1. mortgages are often subsidised (eg. in the US, where interest is tax-deductible)
  2. Basel I in 1988 deemed mortgages to be half as risky as corporate loans, increasing the effective rate of return to banks

Instead of banks, firms have turned to the bond markets. US corporate bonds are now 70% of GDP, compared to 11% in 1970. This trend is exacerbated during downturns when banks try to shrink their balance sheets.

This may be a good thing in one sense, as corporate default will have less impact on the “real” economy, because losses hit investors rather than imperil banks.  But smaller, riskier firms (which are the fastest growing and most technically innovative) will find it more difficult to raise money, and economic growth will slow.

Perhaps there is a role for P2P and crowdfunding here.

Tobin tax

The paper also reported that the meeting of European finance ministers in January had resurrected the proposal for a harmonised financial transaction tax (an FTT or a Tobin tax).

Britain has had stamp duty (0.5%) on shares for centuries. Sweden had one in the 1980s but cancelled it when share-trading moved elsewhere. France (0.2% on shares in French firms larger than €1bn) and Italy (0.12% on shares in Italian firms larger than €500m) have recently introduced taxes.

Volumes in France have not been greatly affected (compared to countries without the tax – the general volume of trading has fallen everywheres since the tax was introduce) but in Italy there was a 20% relative impact.

Britain and Luxembourg in particular oppose the FTT because of their large asset management industries, but 11 countries seem determine to press ahead from 2016.

See also:  Weekly Roundup, 2nd August 2021

Trading in Italy

They are less united on what the tax should cover. France wants to exclude derivatives, where it is strong. Nor is there agreement on whether the location of the issuer, buyer or seller should determine if the transaction is taxable, and who gets the money.

An  earlier article from 2009 explained the three problems with a Tobin tax:

  1. everyone needs to sign up, or trading simply emigrates
  2. liquidity is reduced, making prices more volatile
  3. it fails to address the key problems in banking: too much leverage, poor risk assessment and “too big to fail”

Trading volume is a poor indicator of the size, complexity or riskiness of a bank (extra trades are often use to hedge risk, not increase it).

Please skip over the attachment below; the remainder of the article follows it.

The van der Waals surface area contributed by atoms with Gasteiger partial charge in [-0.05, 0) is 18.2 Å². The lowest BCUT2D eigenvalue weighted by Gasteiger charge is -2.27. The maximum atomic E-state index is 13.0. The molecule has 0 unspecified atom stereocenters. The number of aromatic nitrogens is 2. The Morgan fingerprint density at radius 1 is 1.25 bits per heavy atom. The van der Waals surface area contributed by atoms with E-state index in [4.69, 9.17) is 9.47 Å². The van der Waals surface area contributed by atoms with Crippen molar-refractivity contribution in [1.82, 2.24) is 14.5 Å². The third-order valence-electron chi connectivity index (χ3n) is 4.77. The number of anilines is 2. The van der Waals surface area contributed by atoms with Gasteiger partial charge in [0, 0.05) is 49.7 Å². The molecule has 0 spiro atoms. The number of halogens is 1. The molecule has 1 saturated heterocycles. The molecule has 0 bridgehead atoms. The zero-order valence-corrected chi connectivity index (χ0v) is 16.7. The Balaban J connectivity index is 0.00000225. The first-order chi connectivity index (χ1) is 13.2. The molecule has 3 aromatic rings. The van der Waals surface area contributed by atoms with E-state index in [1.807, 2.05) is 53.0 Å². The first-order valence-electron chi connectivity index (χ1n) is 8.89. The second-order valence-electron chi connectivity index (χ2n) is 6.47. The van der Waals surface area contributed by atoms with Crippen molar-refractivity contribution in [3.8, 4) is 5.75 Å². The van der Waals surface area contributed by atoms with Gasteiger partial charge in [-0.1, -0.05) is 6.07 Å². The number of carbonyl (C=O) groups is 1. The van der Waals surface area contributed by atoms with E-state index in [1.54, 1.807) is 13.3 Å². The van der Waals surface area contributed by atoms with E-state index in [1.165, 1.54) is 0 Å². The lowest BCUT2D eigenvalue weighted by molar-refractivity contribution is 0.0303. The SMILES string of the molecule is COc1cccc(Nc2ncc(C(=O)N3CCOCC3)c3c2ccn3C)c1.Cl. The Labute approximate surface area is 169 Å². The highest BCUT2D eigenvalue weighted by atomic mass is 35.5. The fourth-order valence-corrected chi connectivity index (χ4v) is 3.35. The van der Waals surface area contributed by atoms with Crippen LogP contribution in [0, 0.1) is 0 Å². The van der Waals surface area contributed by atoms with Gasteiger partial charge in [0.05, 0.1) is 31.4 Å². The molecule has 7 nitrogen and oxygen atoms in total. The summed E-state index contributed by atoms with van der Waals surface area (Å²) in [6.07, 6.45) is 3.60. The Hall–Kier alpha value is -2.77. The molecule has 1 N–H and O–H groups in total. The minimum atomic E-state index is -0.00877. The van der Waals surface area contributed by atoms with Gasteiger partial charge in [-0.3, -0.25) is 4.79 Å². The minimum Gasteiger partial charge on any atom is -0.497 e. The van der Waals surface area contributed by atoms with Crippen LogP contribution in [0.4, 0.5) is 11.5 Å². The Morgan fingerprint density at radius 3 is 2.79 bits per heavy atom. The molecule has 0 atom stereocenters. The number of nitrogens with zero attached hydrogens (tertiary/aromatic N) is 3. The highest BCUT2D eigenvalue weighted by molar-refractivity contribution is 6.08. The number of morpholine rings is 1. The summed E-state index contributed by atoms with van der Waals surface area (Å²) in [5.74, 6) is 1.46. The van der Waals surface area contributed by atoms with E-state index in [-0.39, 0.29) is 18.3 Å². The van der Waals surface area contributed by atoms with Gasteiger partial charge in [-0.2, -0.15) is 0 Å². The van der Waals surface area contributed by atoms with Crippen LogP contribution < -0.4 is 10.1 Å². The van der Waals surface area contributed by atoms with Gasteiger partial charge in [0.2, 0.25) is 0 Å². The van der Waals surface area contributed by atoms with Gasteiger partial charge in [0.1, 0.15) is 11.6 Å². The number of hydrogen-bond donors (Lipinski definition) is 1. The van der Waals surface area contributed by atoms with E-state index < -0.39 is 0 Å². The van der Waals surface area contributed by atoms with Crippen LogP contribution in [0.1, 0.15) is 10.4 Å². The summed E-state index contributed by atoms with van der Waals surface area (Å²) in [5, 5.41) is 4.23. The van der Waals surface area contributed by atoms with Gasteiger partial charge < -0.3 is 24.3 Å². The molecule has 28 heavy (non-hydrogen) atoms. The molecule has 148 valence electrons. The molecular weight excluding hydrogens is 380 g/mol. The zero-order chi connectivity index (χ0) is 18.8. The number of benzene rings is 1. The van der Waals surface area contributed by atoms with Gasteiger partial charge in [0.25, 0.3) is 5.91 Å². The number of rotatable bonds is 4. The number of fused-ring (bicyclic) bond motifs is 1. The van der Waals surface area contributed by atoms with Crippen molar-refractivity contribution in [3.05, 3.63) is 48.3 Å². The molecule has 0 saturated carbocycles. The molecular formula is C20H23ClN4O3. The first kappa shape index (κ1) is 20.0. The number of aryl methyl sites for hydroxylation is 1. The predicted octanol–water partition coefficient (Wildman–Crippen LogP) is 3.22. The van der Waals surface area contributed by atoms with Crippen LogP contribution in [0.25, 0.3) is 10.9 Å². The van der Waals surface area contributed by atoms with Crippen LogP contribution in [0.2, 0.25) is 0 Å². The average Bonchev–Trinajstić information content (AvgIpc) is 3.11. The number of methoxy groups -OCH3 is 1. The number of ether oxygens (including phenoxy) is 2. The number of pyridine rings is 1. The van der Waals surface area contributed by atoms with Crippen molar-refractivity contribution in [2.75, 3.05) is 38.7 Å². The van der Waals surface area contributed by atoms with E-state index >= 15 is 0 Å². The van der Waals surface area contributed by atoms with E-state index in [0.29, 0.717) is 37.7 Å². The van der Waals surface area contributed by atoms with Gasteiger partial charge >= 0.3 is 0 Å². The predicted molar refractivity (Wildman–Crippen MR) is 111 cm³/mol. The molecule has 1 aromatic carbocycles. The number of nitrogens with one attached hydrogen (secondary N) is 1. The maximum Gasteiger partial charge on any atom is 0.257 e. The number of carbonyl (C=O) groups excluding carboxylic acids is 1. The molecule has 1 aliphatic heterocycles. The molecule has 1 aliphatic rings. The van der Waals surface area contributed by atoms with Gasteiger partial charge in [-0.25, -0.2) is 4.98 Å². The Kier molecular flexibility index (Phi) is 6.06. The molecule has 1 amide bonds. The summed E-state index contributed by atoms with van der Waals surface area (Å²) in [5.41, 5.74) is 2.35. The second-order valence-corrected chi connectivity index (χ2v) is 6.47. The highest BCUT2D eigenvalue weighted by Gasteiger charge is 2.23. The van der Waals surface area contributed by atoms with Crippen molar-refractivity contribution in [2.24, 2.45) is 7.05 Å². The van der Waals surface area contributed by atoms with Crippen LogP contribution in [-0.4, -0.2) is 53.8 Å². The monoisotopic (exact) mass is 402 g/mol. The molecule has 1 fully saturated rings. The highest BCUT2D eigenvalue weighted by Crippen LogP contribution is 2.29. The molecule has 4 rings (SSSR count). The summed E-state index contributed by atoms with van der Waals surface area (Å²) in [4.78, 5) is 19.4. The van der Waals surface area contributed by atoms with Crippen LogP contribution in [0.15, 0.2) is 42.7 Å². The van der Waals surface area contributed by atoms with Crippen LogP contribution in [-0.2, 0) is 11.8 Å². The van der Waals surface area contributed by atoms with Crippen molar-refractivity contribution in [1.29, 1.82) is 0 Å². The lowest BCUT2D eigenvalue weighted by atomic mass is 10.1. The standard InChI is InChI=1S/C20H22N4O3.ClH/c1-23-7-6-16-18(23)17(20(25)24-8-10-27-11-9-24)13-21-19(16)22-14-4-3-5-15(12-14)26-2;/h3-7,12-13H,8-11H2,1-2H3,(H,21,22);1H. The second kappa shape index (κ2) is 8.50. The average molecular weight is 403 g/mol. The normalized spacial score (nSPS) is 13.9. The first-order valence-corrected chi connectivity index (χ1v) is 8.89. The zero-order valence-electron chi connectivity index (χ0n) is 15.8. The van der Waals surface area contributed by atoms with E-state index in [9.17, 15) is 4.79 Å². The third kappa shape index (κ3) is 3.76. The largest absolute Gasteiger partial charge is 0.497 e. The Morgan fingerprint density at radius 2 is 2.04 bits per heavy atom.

The most recent crisis originated in the highly regulated and high-transaction cost area of US housing. Bubbles inflate despite the tax on the way in. International cooperation would be better directed to cross-border regulation and capital adequacy rules.

Dodging the mansion tax again

Lucy Tobin

In the Evening Standard, Lucy Tobin had more anecdotal evidence that the rich are planning to dodge Labour’s mansion tax. Builders are preparing quotes for house splits. Accountants and solicitors are being hired to  work out ways to turn homes into B&Bs or “conference facilities”.  It’s the window tax all over again.

Cradle-to-grave savings

In City AM, Conservative MP Mark Hoban argued for the expansion of the new PensionWise advice service into a “Retirement Saver Service.” ((Suggestions on a postcard please, for a snappier title than that)) The idea is to put the saver in charge rather than the provider.

City AM

The RSS would have two features:

  1. a single view of current wealth, aggregating all pensions and savings from whatever source
  2. tools to help people put together a plan for saving, taking into account life expectancy and risk tolerance

As usual, the Dutch and the Swedes are already ahead of us in this.

Mark Hoban

It’s a good idea, but it doesn’t go far enough. The key element of the PensionWise service is the face-to-face free impartial advice.

We need to make sure that people regularly sit down and consider their financial situation and work out to get from where they are  to where they want to be in the future. This needs to take place at regular intervals from a young enough age for it to make a difference.

Eighteen would be a good place to start – if you’re old enough to vote, you’re old enough to take responsibility for your future.

Stocks yielding more than gilts

JJ IS (@CompoundIncome)

Finally, I am grateful to JJ IS on Twitter (@CompundIncome) for pointing me at the graph below, which shows that the proportion of stocks yielding more than the 10-yr gilt is at an all-time high (11%). Not that surprising, given that the 10-yr gilt yield is at an all-time low, but I know which side I’d rather be on.

Stocks yielding more than gilts

Until next week.

Mike is the owner of 7 Circles, and a private investor living in London. He has been managing his own money for 40 years, with some success.

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Weekly Roundup, 3rd February 2015

by Mike Rawson time to read: 5 min